"Well, is he moving in there?" Molly said.

Samuel shook his head. "No, but… Something's going on with him. It's just too strange."

Molly huffed and turned to go back into the office. She knew she needed a better comeback, but she had nothing. She went inside and sat down at her desk, without a word to Aster. He was waiting patiently at Samuel's desk, where the two had been charting out a projected net growth or something. 

She took a piece of scrap cardboard from her desk and started tearing it into pieces. It was Dr. Moskowitz who'd been giving Samuel all these ideas. The Doctor was just curious, probably, just speaking his mind about an interesting situation, but it was more than that to Samuel. Sam was more than curious.

Unfortunately there was nothing Molly could do. She tore off a large bit of cardboard. They needed the Doctor's wheelchair and lift. She had to be courteous to him. In fact, he was coming over that evening.

"I do not suggest you rip that paper," Aster said.

"What do you care?" She said. His back was to her.

"I can hear you shredding a piece of cardboard," Aster said, "Which I believe has the new wifly password on it."

Molly stopped. "Damn you and your knowing everything," she said, keeping her voice light. "And it's 'wi-fi.' By the way."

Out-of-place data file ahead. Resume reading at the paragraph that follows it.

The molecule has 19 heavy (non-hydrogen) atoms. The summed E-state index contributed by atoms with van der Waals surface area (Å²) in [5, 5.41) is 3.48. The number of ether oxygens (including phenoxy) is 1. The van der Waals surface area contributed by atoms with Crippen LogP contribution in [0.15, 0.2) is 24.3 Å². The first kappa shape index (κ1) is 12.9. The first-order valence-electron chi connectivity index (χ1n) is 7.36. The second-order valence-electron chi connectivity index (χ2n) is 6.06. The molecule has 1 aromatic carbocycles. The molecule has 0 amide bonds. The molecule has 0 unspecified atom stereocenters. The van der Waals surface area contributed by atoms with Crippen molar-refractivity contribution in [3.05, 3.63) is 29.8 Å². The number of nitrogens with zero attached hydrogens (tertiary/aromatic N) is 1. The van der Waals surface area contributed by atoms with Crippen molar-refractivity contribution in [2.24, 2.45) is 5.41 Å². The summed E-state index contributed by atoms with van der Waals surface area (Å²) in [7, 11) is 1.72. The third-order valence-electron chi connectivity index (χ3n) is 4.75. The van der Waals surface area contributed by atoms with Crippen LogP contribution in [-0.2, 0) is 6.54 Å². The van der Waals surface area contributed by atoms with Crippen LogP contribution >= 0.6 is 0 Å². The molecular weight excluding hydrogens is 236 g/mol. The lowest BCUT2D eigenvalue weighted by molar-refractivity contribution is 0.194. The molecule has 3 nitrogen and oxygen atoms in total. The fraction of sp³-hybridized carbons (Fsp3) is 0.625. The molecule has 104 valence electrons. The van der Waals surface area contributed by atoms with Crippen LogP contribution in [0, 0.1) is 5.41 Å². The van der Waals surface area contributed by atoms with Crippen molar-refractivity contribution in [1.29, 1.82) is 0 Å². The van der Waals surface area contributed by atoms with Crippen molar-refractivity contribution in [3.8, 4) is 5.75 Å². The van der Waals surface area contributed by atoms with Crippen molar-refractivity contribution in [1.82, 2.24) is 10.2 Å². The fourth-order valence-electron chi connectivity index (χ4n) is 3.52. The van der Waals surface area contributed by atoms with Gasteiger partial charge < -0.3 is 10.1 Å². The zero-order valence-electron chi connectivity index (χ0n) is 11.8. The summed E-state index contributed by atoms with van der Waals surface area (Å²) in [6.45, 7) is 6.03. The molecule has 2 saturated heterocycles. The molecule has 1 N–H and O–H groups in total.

Standing by the printer, Samuel snickered.


Reckless Behavior: A guide to the Early Twenty-first Century
Chapter Four: Connectivity

…called 'Internet,' which can be said to have revolutionized human communication in this era. What interests historians most about the early Twenty-first Century is that this period was the infancy of the global connectivity we experience today. Mobile telephones and laptops were an early step, followed by  personal vehicles (cars), refrigerators, blackboards, thermostats and other devices that were connected to the Internet.  

It was only later, in the mid-2000's, that traffic and later entire cities joined the Grid. The addition of entire ecosystems was a much later development, pioneered by the clean-tech movement originating out of Astragalus, a small, East-coast town…